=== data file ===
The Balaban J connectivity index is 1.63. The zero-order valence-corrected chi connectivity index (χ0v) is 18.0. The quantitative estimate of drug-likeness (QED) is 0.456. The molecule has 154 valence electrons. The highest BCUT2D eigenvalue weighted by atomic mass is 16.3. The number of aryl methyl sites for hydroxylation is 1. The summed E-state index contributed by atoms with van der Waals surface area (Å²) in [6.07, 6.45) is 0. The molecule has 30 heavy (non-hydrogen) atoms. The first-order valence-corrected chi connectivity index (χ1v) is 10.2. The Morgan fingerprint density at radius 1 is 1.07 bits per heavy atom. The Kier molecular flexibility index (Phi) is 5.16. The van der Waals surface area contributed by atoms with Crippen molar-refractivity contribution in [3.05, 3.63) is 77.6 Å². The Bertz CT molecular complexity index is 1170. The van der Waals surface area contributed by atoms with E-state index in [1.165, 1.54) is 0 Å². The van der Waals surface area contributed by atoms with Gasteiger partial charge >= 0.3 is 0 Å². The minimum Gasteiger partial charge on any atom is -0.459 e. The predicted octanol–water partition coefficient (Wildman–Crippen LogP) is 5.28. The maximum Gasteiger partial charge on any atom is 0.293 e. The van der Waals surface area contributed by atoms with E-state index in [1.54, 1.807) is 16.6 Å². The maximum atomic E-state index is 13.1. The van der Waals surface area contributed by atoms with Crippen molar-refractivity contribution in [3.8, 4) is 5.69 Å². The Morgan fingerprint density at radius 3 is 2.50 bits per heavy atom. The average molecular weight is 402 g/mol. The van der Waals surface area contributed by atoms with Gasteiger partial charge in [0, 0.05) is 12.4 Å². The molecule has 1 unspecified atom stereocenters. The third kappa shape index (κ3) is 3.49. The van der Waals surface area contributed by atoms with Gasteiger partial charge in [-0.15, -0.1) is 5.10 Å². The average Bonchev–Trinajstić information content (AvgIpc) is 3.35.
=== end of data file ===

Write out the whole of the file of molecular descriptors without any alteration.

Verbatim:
The Balaban J connectivity index is 1.63. The zero-order valence-corrected chi connectivity index (χ0v) is 18.0. The quantitative estimate of drug-likeness (QED) is 0.456. The molecule has 154 valence electrons. The highest BCUT2D eigenvalue weighted by atomic mass is 16.3. The number of aryl methyl sites for hydroxylation is 1. The summed E-state index contributed by atoms with van der Waals surface area (Å²) in [6.07, 6.45) is 0. The molecule has 30 heavy (non-hydrogen) atoms. The first-order valence-corrected chi connectivity index (χ1v) is 10.2. The Morgan fingerprint density at radius 1 is 1.07 bits per heavy atom. The Kier molecular flexibility index (Phi) is 5.16. The van der Waals surface area contributed by atoms with Crippen molar-refractivity contribution in [3.05, 3.63) is 77.6 Å². The Bertz CT molecular complexity index is 1170. The van der Waals surface area contributed by atoms with E-state index in [1.165, 1.54) is 0 Å². The van der Waals surface area contributed by atoms with Gasteiger partial charge >= 0.3 is 0 Å². The minimum Gasteiger partial charge on any atom is -0.459 e. The predicted octanol–water partition coefficient (Wildman–Crippen LogP) is 5.28. The maximum Gasteiger partial charge on any atom is 0.293 e. The van der Waals surface area contributed by atoms with E-state index in [1.54, 1.807) is 16.6 Å². The maximum atomic E-state index is 13.1. The van der Waals surface area contributed by atoms with Crippen molar-refractivity contribution in [3.8, 4) is 5.69 Å². The Morgan fingerprint density at radius 3 is 2.50 bits per heavy atom. The average molecular weight is 402 g/mol. The van der Waals surface area contributed by atoms with Gasteiger partial charge in [0, 0.05) is 12.4 Å². The molecule has 1 unspecified atom stereocenters. The third kappa shape index (κ3) is 3.49. The van der Waals surface area contributed by atoms with Gasteiger partial charge in [-0.15, -0.1) is 5.10 Å². The average Bonchev–Trinajstić information content (AvgIpc) is 3.35.